Anticipating what happens next with COVID-19 as the Omicron wave recedes
The Omicron wave of COVID-19 appears to have peaked in Florida. Reported cases surged above the Delta variant last summer, but Omicron appears less severe than previous mutations of the virus. Meanwhile, a new subvariant of Omicron has now been detected.
For more on the Omicron wave and what it means for the pandemic, we talk to epidemiologist Dr. Ali Mokdad, Professor of Health Metrics Sciences at the Institute for Health Metrics and Evaluation and Chief Strategy Officer for Population Health at the University of Washington.
Mokdad said he believes COVID-19 will move from a pandemic into an endemic phase as Omicron recedes.
“The fact is you can get immunity through an infection or through vaccines. Omicron has leveled the playing field. People who are not vaccinated unfortunately got infected.”
Still, he said people should still take precautions, getting vaccinated and where necessary using masks.
“In many states it has peaked and it’s coming down but we need to remember, a peak meaning 50% of the infections have occurred, on the decline there are still 50% of infections that are to be diagnosed and they will come through the hospitals," said Mokdad.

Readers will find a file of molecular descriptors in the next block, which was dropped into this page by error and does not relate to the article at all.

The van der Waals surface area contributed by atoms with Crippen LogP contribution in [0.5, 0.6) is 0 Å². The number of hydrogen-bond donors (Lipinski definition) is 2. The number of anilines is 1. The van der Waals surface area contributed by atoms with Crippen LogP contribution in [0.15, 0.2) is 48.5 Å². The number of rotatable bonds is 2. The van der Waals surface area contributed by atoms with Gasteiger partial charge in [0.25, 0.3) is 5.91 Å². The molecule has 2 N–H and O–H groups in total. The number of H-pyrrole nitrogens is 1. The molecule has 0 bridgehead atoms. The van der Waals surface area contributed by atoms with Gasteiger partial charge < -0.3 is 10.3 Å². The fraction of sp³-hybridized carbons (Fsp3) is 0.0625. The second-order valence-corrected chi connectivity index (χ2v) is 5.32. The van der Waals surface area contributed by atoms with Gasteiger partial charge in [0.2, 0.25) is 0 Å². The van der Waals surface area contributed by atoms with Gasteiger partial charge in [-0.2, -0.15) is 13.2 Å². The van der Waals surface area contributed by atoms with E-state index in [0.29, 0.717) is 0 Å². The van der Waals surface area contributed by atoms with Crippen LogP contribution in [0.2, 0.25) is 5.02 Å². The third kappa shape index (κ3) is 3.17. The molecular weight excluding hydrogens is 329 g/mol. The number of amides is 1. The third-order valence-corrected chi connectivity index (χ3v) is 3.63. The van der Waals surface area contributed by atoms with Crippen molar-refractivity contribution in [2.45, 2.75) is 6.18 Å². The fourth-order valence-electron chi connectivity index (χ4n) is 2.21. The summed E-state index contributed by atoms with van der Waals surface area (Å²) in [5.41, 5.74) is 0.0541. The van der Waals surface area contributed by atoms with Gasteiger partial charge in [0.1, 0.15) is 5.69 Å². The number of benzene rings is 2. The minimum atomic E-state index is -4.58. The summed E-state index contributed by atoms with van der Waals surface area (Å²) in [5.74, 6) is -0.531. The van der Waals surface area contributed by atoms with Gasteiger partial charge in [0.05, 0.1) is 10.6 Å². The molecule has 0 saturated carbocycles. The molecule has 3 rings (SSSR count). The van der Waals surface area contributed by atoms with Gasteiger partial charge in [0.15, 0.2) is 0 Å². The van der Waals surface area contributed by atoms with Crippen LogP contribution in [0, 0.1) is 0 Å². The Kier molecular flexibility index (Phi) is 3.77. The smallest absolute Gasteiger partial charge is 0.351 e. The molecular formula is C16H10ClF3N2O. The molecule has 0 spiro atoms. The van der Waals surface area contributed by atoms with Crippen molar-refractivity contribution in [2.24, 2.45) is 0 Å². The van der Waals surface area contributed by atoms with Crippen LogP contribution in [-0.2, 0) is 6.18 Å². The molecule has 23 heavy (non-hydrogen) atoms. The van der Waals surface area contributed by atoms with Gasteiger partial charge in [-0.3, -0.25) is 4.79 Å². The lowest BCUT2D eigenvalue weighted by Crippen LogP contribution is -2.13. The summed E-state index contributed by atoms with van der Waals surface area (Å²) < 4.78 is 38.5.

"So we have two three weeks ahead of us that are difficult, but after that we should be in a very good position, simply because many of us will have immunity through infections or vaccines.”
Antiviral medication and new vaccines also put us in a better position to deal with COVID-19 going forward, said Mokdad.
"Most importantly, even if COVID-19 throws at us a new variant that's an escaped variant and more severe than Omicron, we know to put our masks on and go to social distancing."